Normally I don’t mind “talking head” pieces but this visual motif does harm the program. This show consists of almost nothing but these images, which makes “Closing” rather slow going. A few movie clips appear, but they don’t do much to break up the piece. The content does little to make me forget the blandness. It offers some decent information about the lives of salesmen and the background of the different productions, but it doesn’t delve into the topics with any great depth or insight. Toward the end, it explores some topics related to the movie, and those provide the most interesting moments, though some of them repeat information we heard elsewhere. Normally I like this kind of program, but “Always Be Closing” comes across as somewhat dull and lifeless. (By the way, “Magic Time” uses the same format as “Always Be Closing”, but the presentation seems less problematic there because the material appears more interesting. It’s still a lame way to run this sort of program, though.)
Next we find J. Roy: New and Used Furniture, a nine-minute and 53-second documentary piece by filmmaker Tony Buba. It focuses on some inhabitants of Braddock, Pennsylvania, and shows the folks at the store. Buba’s text at the start describes “Diamond” Jimmy Roy as a “character”, but he doesn’t seem like a very interesting one. Frankly, the short seems somewhat pointless and bland, and it doesn’t offer a lot of insight into its subjects.
After this we get two “clip archive” entries. The Charlie Rose Show offers on October 1993 chat between Rose and Jack Lemmon. It lasts 10 minutes and five seconds and touches on topics related to Glengarry. Lemmon briefly discusses his desire to play the part, his approach to the role, and his definition of success. The brief piece provides some interesting material, though I wish we could see more of the interview.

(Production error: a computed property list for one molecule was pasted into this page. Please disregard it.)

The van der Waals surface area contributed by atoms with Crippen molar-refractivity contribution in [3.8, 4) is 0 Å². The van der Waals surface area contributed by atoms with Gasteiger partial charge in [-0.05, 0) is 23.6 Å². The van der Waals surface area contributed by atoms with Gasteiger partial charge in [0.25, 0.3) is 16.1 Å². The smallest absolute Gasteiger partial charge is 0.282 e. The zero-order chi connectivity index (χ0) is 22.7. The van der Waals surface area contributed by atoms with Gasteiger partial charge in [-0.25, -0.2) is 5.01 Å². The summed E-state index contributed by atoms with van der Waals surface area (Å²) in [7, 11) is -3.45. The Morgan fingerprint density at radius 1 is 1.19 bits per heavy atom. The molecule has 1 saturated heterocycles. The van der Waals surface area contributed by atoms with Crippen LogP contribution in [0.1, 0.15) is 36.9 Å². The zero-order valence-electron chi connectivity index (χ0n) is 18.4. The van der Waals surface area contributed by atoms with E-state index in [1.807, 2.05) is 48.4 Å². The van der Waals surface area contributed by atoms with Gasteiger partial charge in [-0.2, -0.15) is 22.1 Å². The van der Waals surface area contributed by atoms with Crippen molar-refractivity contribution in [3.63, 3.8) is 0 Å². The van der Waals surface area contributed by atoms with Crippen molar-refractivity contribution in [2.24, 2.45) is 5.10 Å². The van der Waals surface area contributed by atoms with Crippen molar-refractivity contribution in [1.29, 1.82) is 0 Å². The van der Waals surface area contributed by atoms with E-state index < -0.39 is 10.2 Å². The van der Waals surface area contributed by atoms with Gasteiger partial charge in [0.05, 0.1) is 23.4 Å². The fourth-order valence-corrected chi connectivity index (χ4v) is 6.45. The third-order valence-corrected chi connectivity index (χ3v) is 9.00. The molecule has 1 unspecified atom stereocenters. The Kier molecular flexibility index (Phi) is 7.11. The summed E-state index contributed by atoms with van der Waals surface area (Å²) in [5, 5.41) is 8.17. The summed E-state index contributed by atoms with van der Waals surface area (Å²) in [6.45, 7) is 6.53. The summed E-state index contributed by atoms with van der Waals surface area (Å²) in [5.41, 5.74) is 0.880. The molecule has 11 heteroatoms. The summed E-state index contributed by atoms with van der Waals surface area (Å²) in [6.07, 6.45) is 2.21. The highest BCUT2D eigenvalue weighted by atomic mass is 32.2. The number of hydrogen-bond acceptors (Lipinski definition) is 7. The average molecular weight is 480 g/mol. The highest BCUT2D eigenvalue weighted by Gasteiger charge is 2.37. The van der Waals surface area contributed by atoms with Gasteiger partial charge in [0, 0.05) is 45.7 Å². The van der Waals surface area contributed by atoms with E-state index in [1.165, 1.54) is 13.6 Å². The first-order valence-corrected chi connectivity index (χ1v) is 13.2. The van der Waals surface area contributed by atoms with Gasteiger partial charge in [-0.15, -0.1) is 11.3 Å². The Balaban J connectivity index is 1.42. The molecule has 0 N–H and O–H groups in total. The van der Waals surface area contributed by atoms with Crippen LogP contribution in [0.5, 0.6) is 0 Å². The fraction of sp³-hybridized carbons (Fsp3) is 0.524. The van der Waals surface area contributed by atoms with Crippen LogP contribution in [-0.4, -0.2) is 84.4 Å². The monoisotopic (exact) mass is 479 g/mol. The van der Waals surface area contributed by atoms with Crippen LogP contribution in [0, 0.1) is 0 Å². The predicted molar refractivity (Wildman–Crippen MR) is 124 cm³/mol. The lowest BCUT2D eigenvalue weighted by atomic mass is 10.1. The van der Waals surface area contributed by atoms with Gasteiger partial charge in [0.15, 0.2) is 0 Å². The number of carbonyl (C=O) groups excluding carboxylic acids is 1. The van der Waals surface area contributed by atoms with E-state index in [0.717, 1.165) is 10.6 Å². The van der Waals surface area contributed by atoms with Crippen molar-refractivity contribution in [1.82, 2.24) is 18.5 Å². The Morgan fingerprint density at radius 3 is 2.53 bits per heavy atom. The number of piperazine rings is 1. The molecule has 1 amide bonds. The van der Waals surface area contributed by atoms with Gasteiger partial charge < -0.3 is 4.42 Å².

Inside the Actors Studio runs a mere 129 seconds as it gives us a short glimpse of an appearance by Kevin Spacey. Some wannabe actor in the audience wants to perform a scene from Glengarry with Spacey. It’s cute but inconsequential. The guy in the crowd needs a lot of work, by the way.
A few text extras round out the DVD. Production Notes provide a good look at the path the play took to the screen as well as some thoughts about its content from the participants. The Cast Biographies area features entries for Pacino, Lemmon, Baldwin, Harris, Arkin, Spacey, and Pryce, while Crew Biographies includes listings for director Foley, screenwriter Mamet, producers Jerry Tokofsky and Stanley R. Zupnik, executive producer Joseph Caracciolo, Jr., co-producers Morris Ruskin and Nava Levin, cinematographer Anchia, production designer Musky, editor Howard Smith, and composer James Newton Howard. Some of the actors provide quick discussions about their characters, and we get a little background on all of the participants, but for the most part, these biographies offer annotated filmographies. Oddly, none of the actual filmographies list any projects completed since 2000, which makes me think Artisan prepared these pieces years ago.
It took me a long time to see Glengarry Glen Ross. For the most part, it was worth the wait. While I can’t say the movie bowled me over, it provided a crisp and crackling piece of work buoyed by a slew of excellent performances. The DVD offered terrific picture with generally positive audio. As for the supplements, the roster of materials looked more impressive than the quality earned, but the variety of audio commentaries gave us some good information. Ultimately, Glengarry Glen Ross provided a good movie that was well presented on DVD, so it deserves my recommendation.